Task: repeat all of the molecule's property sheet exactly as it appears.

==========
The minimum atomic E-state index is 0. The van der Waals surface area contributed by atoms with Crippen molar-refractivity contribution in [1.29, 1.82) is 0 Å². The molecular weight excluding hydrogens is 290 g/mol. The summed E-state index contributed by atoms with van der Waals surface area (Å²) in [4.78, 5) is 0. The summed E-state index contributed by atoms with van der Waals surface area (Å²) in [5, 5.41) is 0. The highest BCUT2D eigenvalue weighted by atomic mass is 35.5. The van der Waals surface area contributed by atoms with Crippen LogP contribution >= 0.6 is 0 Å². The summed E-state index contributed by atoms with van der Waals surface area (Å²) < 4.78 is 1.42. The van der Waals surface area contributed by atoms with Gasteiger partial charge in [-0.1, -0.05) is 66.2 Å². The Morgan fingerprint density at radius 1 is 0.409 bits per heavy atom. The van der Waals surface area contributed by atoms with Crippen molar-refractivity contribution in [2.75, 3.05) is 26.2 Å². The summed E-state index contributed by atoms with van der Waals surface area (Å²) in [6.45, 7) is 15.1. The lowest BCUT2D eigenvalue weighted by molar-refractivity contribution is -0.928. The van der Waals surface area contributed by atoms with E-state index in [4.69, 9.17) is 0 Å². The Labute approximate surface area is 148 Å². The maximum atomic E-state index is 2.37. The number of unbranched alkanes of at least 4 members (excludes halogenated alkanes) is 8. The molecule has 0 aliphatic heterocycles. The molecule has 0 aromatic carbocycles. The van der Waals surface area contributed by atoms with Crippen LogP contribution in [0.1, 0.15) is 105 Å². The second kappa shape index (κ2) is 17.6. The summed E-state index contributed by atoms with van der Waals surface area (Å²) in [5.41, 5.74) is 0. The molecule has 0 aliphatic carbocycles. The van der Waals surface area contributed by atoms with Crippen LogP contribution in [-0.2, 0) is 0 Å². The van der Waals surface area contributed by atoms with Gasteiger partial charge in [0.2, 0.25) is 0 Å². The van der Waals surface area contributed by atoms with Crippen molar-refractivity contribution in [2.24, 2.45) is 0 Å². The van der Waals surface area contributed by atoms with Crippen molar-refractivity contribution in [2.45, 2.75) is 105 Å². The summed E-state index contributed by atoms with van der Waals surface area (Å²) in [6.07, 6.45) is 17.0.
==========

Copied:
The minimum atomic E-state index is 0. The van der Waals surface area contributed by atoms with Crippen molar-refractivity contribution in [1.29, 1.82) is 0 Å². The molecular weight excluding hydrogens is 290 g/mol. The summed E-state index contributed by atoms with van der Waals surface area (Å²) in [4.78, 5) is 0. The summed E-state index contributed by atoms with van der Waals surface area (Å²) in [5, 5.41) is 0. The highest BCUT2D eigenvalue weighted by atomic mass is 35.5. The van der Waals surface area contributed by atoms with Crippen LogP contribution >= 0.6 is 0 Å². The summed E-state index contributed by atoms with van der Waals surface area (Å²) < 4.78 is 1.42. The van der Waals surface area contributed by atoms with Gasteiger partial charge in [-0.1, -0.05) is 66.2 Å². The Morgan fingerprint density at radius 1 is 0.409 bits per heavy atom. The van der Waals surface area contributed by atoms with Crippen molar-refractivity contribution in [2.75, 3.05) is 26.2 Å². The summed E-state index contributed by atoms with van der Waals surface area (Å²) in [6.45, 7) is 15.1. The lowest BCUT2D eigenvalue weighted by molar-refractivity contribution is -0.928. The van der Waals surface area contributed by atoms with E-state index in [4.69, 9.17) is 0 Å². The Labute approximate surface area is 148 Å². The maximum atomic E-state index is 2.37. The number of unbranched alkanes of at least 4 members (excludes halogenated alkanes) is 8. The molecule has 0 aliphatic heterocycles. The molecule has 0 aromatic carbocycles. The van der Waals surface area contributed by atoms with Crippen LogP contribution in [0.1, 0.15) is 105 Å². The second kappa shape index (κ2) is 17.6. The summed E-state index contributed by atoms with van der Waals surface area (Å²) in [5.41, 5.74) is 0. The molecule has 0 aliphatic carbocycles. The van der Waals surface area contributed by atoms with Crippen LogP contribution in [-0.2, 0) is 0 Å². The van der Waals surface area contributed by atoms with Gasteiger partial charge in [0.2, 0.25) is 0 Å². The van der Waals surface area contributed by atoms with Crippen molar-refractivity contribution in [2.24, 2.45) is 0 Å². The van der Waals surface area contributed by atoms with Crippen molar-refractivity contribution in [2.45, 2.75) is 105 Å². The summed E-state index contributed by atoms with van der Waals surface area (Å²) in [6.07, 6.45) is 17.0.